What better time to learn french than in the car! Instead of filling your head with mindless commercial radio, you can instead fill it with a new language, and make the most of all that time spent zipping up the highway or cooling your heels at traffic lights.
(And for all those of you who are too afraid to speak your French out loud... your car is the perfect sound booth for rounding those vowels and perfecting your French RRRRRR.)
Here are a few French courses that I recommend you check out. All offer interactive audio courses, and come either as CDs or as MP3 downloads.
The interactive audio course part of this product is simply wonderful. The 20 minute lessons are just long enough to teach you a short conversation between the two characters, while explaining all the finer points of the language as you encounter them in context.
They go slow enough that you'll pick it all up, and by the end of the 20 minute lesson you'll be amazed how much you've learned. That confusing-sounding conversation at the start of the lesson will now be clear as day.
Unlike most other audio courses, this one is also supported by a full written grammar course. On the website you also get full transcripts of the conversations, which tends to solidify things in my head.
Note that this product is available as a download, while all the other products I'm going to mention will have to be ordered from Amazon, or purchased from the store. For more info you should read my full Rocket French review.
This one isn't designed to be an "in your car" course as such, but you can just hit the pause button and resume it later. Michel Thomas is quite famous for his methods of teaching that don't really involve "memorizing" new information, but builds on the material you've learned earlier. Note: The link above is to the most recent incarnation of this product, which does not feature as much Michel as previous versions.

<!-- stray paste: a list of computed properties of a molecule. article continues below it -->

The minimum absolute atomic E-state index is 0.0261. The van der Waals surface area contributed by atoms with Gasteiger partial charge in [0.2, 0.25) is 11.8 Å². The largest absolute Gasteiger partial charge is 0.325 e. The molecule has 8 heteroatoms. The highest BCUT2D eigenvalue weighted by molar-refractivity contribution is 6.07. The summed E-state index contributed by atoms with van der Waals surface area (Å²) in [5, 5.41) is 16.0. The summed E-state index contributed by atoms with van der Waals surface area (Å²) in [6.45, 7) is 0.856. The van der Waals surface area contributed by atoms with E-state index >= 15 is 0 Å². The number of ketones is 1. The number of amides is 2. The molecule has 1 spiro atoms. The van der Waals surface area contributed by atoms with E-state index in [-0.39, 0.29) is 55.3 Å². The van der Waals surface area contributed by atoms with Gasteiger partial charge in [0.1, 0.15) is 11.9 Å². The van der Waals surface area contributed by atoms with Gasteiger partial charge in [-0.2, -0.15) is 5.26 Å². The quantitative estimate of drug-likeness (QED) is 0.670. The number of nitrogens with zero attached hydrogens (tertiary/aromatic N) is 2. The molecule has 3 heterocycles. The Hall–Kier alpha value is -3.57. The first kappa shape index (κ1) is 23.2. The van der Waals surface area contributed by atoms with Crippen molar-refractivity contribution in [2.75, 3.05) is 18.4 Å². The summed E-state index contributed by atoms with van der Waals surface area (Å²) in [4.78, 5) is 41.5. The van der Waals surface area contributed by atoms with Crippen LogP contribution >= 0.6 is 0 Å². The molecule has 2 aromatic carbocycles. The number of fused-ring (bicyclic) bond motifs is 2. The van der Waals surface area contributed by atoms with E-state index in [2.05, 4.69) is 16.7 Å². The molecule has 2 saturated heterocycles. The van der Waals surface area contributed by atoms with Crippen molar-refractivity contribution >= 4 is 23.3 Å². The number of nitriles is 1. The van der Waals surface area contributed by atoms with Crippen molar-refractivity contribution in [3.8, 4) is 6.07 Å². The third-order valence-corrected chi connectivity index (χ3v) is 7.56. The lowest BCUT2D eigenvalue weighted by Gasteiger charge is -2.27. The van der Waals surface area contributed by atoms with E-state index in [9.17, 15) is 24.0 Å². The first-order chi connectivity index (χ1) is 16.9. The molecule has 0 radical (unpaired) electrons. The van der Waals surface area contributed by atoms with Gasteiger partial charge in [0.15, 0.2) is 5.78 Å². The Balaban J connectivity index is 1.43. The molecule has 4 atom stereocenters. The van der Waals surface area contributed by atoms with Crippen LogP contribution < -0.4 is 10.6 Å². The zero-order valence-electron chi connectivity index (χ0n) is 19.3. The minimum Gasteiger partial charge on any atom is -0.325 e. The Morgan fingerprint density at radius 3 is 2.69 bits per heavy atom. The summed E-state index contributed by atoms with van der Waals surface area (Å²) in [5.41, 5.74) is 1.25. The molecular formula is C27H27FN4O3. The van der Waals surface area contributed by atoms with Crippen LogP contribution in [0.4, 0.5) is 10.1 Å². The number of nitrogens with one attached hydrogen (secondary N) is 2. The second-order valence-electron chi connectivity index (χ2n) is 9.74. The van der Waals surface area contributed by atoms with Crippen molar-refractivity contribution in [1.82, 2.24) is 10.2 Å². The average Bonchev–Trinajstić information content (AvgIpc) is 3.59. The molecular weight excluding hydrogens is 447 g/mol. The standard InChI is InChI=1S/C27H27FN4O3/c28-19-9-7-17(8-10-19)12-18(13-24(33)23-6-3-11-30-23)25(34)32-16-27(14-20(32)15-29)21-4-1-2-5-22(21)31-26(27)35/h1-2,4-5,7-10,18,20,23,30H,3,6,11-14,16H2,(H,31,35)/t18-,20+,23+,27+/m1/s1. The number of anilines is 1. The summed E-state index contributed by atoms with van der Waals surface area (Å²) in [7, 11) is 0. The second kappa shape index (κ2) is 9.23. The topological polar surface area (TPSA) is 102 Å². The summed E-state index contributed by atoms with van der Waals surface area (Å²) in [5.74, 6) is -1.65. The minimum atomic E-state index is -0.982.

Yes, this elderly gentleman gets two mentions! Formerly called "French Language Builder", this course is designed to build on the earlier courses, but I found that I could mostly follow it with just my existing knowledge — I just had to hold on tightly as he built basic sentences into much more complicated ones. In a short space of time I could say "I don't want to go to Luxembourg, it's too far from here. You can't walk there, you have to take a taxi." I thought that was pretty special. Although I preferred the pick-up lines that Rocket French taught me!
Well, the title has it right. You can certainly listen to these in your car! Unfortunately you might forget what you just learned as soon as you step out of the car, because these courses appear to be little more than vocabulary and memorization, with little focus on how to actually hold a conversation. Good if you just want to learn how to pronounce (travel related) words, but not so good if you actually want to string words together and have a meaningful conversation with a French speaker.
The old staple French course is still doing it's job: Plug these lessons into your car stereo and repeat, repeat, repeat. These lessons tend to be nice and bite-sized for car journeys. Just don't listen to them late at night on a dark deserted highway: You might fall asleep!
I'll be adding more courses as I discover them, but for now my favorite is Rocket French, followed by the Michel Thomas products.
I find Rocket French to be a more pleasant driving companion because the lessons are quite entertaining as well as educational, and I enjoy Michel Thomas for his ability to cram more vocabulary into me than my brain can actually hold. He doesn't explain it... but he taught me how to demand a taxi to Luxembourg!